“The Rattrap” is a short, almost fairy-tale story that centers around the transforming power of human kindness. An unnamed peddler of rattraps goes from seeing the world as “one big rattrap” and engaging in robbery to returning his stolen money and proclaiming himself free—all as a result of experiencing true kindness and generosity from Edla Willmansson on Christmas Eve. By showing the peddler’s potential for positive change, Swedish writer Selma Lagerlöf expresses a belief that there is a core of goodness in all people, and that this goodness can be unlocked through compassion and kindness.
When the story opens, the homeless peddler lives a hard and opportunistic life in rural Sweden—he has never known kindness, and so he himself is unkind. As he wanders the road begging and peddling his rattraps, the only pleasure he can find is in thinking “ill” of the world by imagining it as one big rattrap, and by ruminating on other people he knows who have been “trapped.” He finds joy in other people’s misfortunes, having only known misfortune himself.
The clearest example of the peddler’s initial lack of kindness comes when he takes the decidedly immoral action of stealing the crofter’s money. The crofter, an old man who lives alone, welcomes the peddler in to stay with him for the night, generously offering him food, shelter, and companionship. Over the course of the evening, the crofter boasts about having earned thirty kronor by selling his cow’s milk, and he pointedly shows the peddler where he keeps the money. The next day, after bidding the crofter farewell, the peddler returns and steals the thirty kronor. The old man offered him nothing but generosity and friendship, but the peddler returned this generosity by stealing all of the crofter’s meager savings. The peddler even feels pleased with himself because of this—he doesn’t even think in terms of compassion or generosity, but only opportunism and what he can do to survive in a cruel world.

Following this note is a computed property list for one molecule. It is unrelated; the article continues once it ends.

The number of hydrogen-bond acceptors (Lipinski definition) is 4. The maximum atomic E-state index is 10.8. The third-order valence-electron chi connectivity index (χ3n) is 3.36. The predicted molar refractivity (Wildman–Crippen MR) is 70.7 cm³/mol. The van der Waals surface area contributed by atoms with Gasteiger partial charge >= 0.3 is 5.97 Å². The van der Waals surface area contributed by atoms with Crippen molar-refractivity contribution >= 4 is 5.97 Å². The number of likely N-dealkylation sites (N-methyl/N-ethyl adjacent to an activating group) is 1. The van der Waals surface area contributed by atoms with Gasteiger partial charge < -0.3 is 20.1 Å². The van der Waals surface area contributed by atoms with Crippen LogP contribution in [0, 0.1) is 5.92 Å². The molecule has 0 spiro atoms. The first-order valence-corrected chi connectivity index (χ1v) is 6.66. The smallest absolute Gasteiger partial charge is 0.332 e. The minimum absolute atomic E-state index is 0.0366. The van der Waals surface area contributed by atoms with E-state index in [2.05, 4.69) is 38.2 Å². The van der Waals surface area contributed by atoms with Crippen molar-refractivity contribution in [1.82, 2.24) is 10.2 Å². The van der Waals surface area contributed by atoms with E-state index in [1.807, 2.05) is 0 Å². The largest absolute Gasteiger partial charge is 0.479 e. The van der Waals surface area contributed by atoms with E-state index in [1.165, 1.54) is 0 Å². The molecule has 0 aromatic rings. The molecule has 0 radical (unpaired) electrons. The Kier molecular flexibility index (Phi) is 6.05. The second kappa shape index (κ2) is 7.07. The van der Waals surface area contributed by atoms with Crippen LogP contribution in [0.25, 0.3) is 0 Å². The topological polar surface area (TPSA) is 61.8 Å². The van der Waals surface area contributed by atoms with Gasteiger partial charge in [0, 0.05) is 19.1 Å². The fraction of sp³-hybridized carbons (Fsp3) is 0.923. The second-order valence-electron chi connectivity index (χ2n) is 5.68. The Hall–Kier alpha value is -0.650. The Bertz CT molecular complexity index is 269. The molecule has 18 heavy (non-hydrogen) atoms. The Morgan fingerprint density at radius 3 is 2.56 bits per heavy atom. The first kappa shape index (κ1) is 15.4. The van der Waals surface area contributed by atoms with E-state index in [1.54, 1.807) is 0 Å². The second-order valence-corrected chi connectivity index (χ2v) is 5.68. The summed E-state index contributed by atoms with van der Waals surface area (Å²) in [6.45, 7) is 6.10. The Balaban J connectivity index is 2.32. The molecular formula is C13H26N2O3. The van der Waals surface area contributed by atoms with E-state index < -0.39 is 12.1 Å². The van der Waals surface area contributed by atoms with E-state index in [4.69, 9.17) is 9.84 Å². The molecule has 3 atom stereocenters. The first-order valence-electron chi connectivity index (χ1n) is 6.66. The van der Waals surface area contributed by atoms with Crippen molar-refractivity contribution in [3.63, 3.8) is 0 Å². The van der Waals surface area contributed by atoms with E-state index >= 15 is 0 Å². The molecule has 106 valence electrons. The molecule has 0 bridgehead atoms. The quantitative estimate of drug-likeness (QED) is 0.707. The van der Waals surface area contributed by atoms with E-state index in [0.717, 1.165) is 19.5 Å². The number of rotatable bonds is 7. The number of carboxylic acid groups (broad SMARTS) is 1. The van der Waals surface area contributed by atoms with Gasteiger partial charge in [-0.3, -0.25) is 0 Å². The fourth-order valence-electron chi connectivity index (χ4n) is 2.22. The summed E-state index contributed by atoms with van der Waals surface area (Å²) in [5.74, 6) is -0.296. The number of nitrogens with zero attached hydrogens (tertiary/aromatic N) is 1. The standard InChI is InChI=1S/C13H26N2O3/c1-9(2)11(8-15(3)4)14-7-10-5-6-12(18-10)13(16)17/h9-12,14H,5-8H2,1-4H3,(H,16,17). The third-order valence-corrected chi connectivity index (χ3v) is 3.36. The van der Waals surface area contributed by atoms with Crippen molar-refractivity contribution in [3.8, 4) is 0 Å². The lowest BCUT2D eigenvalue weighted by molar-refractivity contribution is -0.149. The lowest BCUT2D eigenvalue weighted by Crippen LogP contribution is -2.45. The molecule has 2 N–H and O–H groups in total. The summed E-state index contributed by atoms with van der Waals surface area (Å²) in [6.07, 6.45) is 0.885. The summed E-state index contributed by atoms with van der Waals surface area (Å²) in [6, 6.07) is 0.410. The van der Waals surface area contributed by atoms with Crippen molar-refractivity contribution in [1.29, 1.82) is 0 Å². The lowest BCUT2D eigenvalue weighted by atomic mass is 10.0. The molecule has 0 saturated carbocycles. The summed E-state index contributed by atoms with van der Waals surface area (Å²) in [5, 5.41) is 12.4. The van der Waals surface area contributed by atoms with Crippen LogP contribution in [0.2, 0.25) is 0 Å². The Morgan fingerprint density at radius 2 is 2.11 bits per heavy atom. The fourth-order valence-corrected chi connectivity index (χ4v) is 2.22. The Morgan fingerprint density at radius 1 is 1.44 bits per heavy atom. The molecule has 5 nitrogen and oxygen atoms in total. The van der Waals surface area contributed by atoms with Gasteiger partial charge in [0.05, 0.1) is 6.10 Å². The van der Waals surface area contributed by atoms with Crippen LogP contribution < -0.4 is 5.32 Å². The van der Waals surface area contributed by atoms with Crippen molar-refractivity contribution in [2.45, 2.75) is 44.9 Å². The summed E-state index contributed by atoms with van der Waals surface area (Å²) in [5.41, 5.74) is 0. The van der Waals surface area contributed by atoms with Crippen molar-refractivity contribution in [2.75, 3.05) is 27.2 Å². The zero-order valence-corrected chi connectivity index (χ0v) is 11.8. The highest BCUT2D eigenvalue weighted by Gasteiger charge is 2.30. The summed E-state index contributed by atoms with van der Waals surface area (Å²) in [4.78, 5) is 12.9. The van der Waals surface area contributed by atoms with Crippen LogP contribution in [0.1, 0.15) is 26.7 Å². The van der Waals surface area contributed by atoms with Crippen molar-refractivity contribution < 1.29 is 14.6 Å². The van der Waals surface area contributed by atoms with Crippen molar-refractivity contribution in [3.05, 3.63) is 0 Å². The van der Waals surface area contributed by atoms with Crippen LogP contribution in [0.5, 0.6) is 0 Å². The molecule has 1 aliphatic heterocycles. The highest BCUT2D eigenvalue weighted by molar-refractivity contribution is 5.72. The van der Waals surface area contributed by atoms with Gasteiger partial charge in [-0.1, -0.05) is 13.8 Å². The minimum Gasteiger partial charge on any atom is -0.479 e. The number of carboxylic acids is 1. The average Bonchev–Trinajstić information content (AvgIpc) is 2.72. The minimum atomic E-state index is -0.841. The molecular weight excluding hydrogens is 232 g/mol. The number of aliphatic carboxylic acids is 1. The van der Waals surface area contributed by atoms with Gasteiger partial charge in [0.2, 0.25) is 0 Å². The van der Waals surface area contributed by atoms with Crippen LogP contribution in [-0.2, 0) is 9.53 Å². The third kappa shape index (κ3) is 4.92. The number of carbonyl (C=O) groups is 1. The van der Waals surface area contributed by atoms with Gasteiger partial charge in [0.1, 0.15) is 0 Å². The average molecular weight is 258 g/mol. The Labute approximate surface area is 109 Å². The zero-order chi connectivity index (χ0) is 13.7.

Eventually the peddler has his “rattrap” worldview overturned by experiencing further kindness. This comes primarily from Edla Willmansson, the daughter of the Ramsjö Ironworks’ ironmaster. The ironmaster initially mistakes the peddler for his old regimental comrade, Captain von Stahle, and invites the peddler back to his manor house for Christmas Eve. When the ironmaster later realizes that the peddler is not von Stahle, he wants to kick him out of the house or even arrest him. Edla protests, though, and declares that she wants the peddler to stay. She reminds her father of the peddler’s hard, harsh life, where he never knows kindness or companionship, and declares that she would like to offer him a safe and comfortable place for at least one day a year. The peddler is amazed by this, and thinks, “What could the crazy idea be?” He still assumes that this must be some new “trap,” and that Edla is trying to get something out of him.
Over the course of the next day and night, the peddler’s amazement only grows, and he seems to recognize that Edla is simply a kind and compassionate person. She gifts him the suit he is wearing as a Christmas present, and then offers that he would be welcome back at the manor house next Christmas Eve if he should again want a safe and warm place to stay. While the narrative doesn’t describe the peddler’s thoughts at this point, it’s clear that he experiences a fundamental change as a result of Edla’s compassion. This is shown the next day, when the ironmaster and Edla return from church, where they learned that the peddler is actually a thief. Upon getting back to the house and expecting the peddler to have stolen from them as well, they instead find that the peddler has left behind the crofter’s stolen money, a rattrap as a Christmas present, and a letter for Edla. In the letter, he explains how her kindness has helped him to “clear himself” of the rattrap of life, and says that because she was so “nice” to him and treated him like a real captain, he wants to be nice to her in return.